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Bloomberg's healthy Big Brother laws OK with New Yorkers

Thursday, October 20, 2011 - 10:41 AM

Sometimes--maybe even regularly--polls come in that have fascinating (baffling) results that make you either question the usefulness of polls or the cognitive faculties of mankind.

Today's case study: According to a Quinnipiac Poll released this morning, those polled showed New York voters are behind the mayor's war on fun attempts to make the city a healthier place to live.

  • 79 percent of voters polled said law requiring fast-food restaurants to post calorie information is “useful.”
  • 70 percent that the Bloomberg administration is “correct” to encourage restaurants to use less salt.
  • 50 percent supported a ban on Food Stamps for sugary sodas.
  • 85 say the smoking ban is good for people's health, and 52 support the ban on outdoor smoking in city parks and elsewhere.

OK, fine, part of this makes sense. People know what makes sense, health-wise, and they support concrete efforts to encourage healthy behavior. Shared social consequences for individual health problems and all that--valid argument.

But if voters support the government's involvement in the personal choices they make about their diet and tobacco use, then it's mind boggling to get to this next statistic: 49 percent say government shouldn’t get involved in people’s eating and drinking habits -- the plurality.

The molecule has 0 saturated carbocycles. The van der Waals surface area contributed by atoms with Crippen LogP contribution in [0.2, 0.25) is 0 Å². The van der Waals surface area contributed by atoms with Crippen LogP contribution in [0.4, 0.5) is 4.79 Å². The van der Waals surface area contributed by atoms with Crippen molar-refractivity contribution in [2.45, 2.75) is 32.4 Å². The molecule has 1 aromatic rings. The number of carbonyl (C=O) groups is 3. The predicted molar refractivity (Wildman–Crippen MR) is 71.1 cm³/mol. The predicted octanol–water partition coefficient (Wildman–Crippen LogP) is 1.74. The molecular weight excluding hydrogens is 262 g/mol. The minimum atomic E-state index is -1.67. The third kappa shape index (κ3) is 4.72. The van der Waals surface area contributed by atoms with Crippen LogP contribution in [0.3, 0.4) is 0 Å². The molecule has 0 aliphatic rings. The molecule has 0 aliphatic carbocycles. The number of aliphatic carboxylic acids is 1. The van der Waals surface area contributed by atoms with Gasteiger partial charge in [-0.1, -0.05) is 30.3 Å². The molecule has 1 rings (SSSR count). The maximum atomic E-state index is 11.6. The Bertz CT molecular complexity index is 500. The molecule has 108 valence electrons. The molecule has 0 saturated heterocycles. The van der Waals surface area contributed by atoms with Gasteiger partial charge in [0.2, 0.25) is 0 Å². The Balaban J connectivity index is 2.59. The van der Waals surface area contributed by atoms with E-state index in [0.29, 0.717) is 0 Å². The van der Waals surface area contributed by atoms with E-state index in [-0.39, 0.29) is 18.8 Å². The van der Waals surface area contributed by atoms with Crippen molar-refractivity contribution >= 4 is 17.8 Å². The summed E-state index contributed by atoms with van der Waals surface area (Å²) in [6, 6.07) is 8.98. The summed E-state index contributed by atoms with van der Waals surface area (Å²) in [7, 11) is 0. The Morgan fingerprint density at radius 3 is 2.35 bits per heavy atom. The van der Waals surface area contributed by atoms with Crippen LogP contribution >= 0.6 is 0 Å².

It might just be an issue of how much is too much, according to Maurice Carrroll, director of the Quinnipiac University Polling Institute.

“New Yorkers are split on the question of ‘nanny government,’ the idea that City Hall might be intruding on their personal lives,” Carroll said. “But they like – a lot – a couple of the things that critics complain is ‘nanny’ government:  making restaurants post calorie counts and urging less use of salt. That ban on outdoor smoking?  A bare majority backs it.”

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Comments [1]

Charlie

I wonder to what extent these answers were affected by the classic desire of participants to give the "correct" answer and to what extent they reflect the mental and political change in "The New Yorker" and the change in New York.   The city that once thumbed its nose at Prohibition, that was a magnet for individualists,  that not just welcomed but cheered eccentricities, whose politics ran the gamut,   has been infantilized and neutered and homogenized into its own special kind of provincialism. 

Then, too, that New York that smoked and drank and ate what it wanted, was provably thinner and fitter than today's.  And what to make of THAT?

Oct. 21 2011 07:16 PM

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